Welcome to Linguistics and Korea

Ever wondered why Koreans speak "bad English"?
Why it's so hard to learn Korean?
Why it's so hard to have "normal" conversations with Koreans?
Why it's so hard to fit in with Korean culture and society?
We don't claim to have the perfect answer to these questions, just a few hints that we hope will clarify the situation.
If you have questions, comments or suggestions, we'd be happy to hear from you. Email us at raphael.hadid [at] gmail [dot] com

Step three - What to talk about

Now that you and the person you are talking to have established the relationship and agreed on what form of speech you should use, the most important part of the conversation may start: what should you talk about?

Conversation topics vary greatly depending on personality, occupation, social class, age, gender etc. However, without knowledge of the Korean family structure, Korean education system or Korean entertainment you may encounter a tough time finding a topic you may share with Korean people.

Korean people seldom discuss their past lives. They are very future oriented, goal-driven people who see no use in discussing past events or memories. They may talk about past accomplishments but usually do so "modestly": they do not give every detail of how they made it to succeed.

Perhaps in order to know what to talk about with Koreans, it is better to ask them about what they do during their daily lives. Koreans tend to avoid specific questions like "what does your job consist in doing" or "how do you proceed in studying". They tend to speak more generally about what they do. Koreans tend to ask each other what their hobbies are and what their goals are in life in order to establish what they will talk about. "What are your hobbies" and "what are your future plans" are very common questions for which Koreans expect a clear answer.

Hobbies vary from person to person. Some people have many hobbies, while other may only have one. It is not considered deviant in Korean society to put all one's efforts into one hobby. Some will focus on learning English for an entire year, others on learning an instrument etc. While for those who have a great variety of hobbies it is very easy to focus the conversation on a great amount of topics, others may be ignorant of a great amount of topics. Middle class women, female students and housewives tend to spend a great deal of their time cooking and watching television and may never reject a conversation about Korean entertainment gossip or sharing recipes. Korean middle class men however spend a great amount of their time worrying about their bank accounts and are likely to discuss stock prices, the job market and studying English - which has become a crucial element to make money - more on that later.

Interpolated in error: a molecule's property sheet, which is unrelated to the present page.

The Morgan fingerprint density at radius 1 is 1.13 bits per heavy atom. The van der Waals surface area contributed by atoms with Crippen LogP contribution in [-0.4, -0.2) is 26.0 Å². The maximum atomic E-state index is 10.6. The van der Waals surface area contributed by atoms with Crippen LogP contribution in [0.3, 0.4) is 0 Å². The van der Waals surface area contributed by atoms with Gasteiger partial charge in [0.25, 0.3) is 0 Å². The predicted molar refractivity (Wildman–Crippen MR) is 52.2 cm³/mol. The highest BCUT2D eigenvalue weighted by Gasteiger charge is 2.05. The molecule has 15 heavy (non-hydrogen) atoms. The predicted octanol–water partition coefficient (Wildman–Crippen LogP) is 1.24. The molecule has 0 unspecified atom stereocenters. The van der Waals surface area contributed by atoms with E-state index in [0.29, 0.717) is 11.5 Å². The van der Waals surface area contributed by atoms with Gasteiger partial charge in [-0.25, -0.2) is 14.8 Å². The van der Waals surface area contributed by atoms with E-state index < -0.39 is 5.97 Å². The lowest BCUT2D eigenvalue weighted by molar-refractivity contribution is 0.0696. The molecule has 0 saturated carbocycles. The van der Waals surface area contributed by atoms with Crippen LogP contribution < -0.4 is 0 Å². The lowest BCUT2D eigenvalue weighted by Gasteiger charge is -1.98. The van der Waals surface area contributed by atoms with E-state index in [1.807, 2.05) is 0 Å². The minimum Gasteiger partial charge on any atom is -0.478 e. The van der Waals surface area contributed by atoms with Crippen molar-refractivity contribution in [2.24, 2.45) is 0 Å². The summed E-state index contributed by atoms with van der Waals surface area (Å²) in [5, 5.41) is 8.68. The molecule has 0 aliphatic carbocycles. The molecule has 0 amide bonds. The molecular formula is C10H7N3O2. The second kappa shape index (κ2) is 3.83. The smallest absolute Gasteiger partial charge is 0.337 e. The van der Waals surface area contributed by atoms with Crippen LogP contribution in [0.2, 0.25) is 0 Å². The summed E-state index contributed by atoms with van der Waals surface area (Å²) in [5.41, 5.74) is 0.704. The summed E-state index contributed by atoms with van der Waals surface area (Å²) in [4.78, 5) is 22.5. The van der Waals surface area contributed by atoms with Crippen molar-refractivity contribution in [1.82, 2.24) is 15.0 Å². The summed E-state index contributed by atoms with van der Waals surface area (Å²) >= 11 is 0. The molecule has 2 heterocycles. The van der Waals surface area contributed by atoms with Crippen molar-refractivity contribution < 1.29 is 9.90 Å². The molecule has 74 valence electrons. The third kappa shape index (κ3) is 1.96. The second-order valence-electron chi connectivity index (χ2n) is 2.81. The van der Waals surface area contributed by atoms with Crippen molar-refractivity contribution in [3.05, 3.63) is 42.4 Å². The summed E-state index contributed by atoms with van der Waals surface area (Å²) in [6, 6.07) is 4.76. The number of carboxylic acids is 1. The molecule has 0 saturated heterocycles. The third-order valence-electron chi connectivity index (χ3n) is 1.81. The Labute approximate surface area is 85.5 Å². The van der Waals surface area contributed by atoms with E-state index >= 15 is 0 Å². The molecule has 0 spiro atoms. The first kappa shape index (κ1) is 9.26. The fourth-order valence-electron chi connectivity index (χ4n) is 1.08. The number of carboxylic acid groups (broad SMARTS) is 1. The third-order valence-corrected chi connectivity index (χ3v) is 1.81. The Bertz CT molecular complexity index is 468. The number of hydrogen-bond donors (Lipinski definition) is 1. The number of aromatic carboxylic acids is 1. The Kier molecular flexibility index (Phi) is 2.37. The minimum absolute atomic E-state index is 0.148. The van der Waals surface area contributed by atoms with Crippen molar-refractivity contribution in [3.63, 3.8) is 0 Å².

As for future goals, both men and women may be busy preparing for very competitive examinations until their late 20s or early 30s. Many plan to go to graduate school abroad some day. Those married may plan to send their children to study abroad. Most study English to improve their TOEIC or TOEFL scores: a key to securing a promotion or good job position. Koreans readily discuss those topics, but do not discuss the details. While it's OK to ask them what they plan to major in, what they plan to study or how many hours they spend studying every day, most Koreans do not have discussions about the subjects that they will study. For example, they rarely discuss English grammar or what they plan to write their dissertation about. However, they do discuss what kind of job they expect, but do not discuss the logistic aspects of their future dream jobs.

Most importantly, Koreans do not like discussing topics which require specialization, no matter how close they may be to their friend. This means that politics, the economy, society or sports are topics that tend to be avoided. People may discuss their political affiliations with close friends, why they like or dislike the president, how interest rates have gone up etc. but tend to discuss those topics concretely, citing lots of concrete examples and very little theoretical data. Although Koreans do vocally disagree on certain issues with people they trust, many pretend to agree, or avoid topics that invite to discussion alltogether.

Finally, note that Koreans keep their explanations short but their descriptions long. This means the "how" rather than the "why" tends to be elaborated. For example, when complaining about something, Koreans will describe everything that happened, all the circumstances, but will not analyze what happened by issuing statments like "I think that when this happens he always does that in order to prevent yonder from happening". They prefer statements like
"after this happened he did that
_and did yonder happen?
_no. "